These stages are not necessarily sequential or chronological.  We can move back and forth among them.  Each works for better or worse at distinct moments in our life experiences.  Most people remain in the first and second stages of faith.  We are nostalgic Jews, organizational Jews.  But we often do not “search” nor “own” our faith.  It is not because we are unsophisticated or immature.  Many people in the early stages of faith are intelligent, contributory members of society — scientists, business people, and academicians who have allowed our intellectual and professional lives to outgrow spiritual development.  We think of Judaism primarily in group and organizational ways, of religion only in terms of tribal identity, rituals and customs.  We substitute “Jewishness” for Judaism, committees for commitment, ancestry for destiny, shallow ethnicity for sacred community.

To grow into a Searching and Owned Faith, we need to allow mind and heart to speak to each other, to engage in an ongoing learning dialogue with our heritage.  We need to see ourselves as participants in our story, not merely as listeners — to consider ourselves not only descendants of past generations, but ancestors to future generations.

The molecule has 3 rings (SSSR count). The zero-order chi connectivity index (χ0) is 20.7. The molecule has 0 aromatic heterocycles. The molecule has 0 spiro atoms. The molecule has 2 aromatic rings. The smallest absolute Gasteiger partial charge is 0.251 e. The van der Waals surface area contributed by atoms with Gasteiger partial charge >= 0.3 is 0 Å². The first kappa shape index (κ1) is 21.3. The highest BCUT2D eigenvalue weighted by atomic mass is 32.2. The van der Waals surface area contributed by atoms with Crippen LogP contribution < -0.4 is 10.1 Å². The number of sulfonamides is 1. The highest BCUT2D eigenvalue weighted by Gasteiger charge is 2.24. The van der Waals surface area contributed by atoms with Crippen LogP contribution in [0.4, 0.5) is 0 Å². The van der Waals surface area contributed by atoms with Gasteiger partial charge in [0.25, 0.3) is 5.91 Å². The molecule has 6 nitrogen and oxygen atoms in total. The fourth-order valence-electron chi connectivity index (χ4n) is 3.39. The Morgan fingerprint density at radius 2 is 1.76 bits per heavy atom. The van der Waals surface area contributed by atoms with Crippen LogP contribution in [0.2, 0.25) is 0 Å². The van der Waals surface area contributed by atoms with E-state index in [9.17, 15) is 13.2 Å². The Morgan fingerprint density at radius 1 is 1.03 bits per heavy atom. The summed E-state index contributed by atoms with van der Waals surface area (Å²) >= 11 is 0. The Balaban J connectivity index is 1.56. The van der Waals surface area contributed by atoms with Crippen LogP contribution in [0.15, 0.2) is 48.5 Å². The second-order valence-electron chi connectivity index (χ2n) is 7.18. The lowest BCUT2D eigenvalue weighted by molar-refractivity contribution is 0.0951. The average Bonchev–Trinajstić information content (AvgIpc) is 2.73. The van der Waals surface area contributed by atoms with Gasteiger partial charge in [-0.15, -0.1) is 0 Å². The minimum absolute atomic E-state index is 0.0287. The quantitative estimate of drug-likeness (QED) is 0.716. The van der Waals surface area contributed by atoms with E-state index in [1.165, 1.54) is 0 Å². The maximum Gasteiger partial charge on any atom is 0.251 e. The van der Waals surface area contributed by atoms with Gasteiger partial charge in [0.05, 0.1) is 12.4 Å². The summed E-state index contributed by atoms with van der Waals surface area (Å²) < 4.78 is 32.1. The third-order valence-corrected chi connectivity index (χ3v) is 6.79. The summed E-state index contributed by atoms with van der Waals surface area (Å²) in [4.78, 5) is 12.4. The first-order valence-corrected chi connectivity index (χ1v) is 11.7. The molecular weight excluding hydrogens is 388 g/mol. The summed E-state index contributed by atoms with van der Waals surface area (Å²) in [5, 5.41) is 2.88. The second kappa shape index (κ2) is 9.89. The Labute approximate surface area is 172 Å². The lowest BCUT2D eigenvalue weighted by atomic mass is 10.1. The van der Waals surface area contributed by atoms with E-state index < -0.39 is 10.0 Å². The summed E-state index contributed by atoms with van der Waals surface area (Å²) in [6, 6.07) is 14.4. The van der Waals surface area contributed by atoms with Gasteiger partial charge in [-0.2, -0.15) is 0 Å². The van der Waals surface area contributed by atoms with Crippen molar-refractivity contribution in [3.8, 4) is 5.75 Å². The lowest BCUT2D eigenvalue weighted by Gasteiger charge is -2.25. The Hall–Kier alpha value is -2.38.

Through the story of Jacob, the Torah teaches us about life’s faith stages.  Jacob grows up in the comfortable, protective household of Isaac and Rebecca.  He experiences his identity and seeks affiliative connections that will please him and his parents.  But then, later in life, he begins a searching stage.  Jacob realizes that not all that he had done was right.  He needs to return home, but as a different person.  His search leads him to own his faith, to transform his character, to shape his destiny, and to embrace his past and those from whom he became disaffected and estranged.

The goal of faith is to move us to see God not as Cosmic Puppeteer that favors or punishes at will, but as a faithful Companion, One who sees us through life’s difficulties and causes us to appreciate the joys of life as opportunities for growth and for being a blessing to others.  This is what Jacob discovered that night of struggle.  Jacob was now ready to become Israel, to be a blessing.  He would now walk, physically limping, but questing for uprightness and integrity into the challenging chapters yet ahead.

About the Author
Dennis Sasso is Senior Rabbi Emeritus at Congregation Beth-El Zedeck, Indianapolis, Indiana. He is Affiliate Professor of Jewish Studies at Christian Theological Seminary in Indianapolis, Indiana.
Related Topics
Related Posts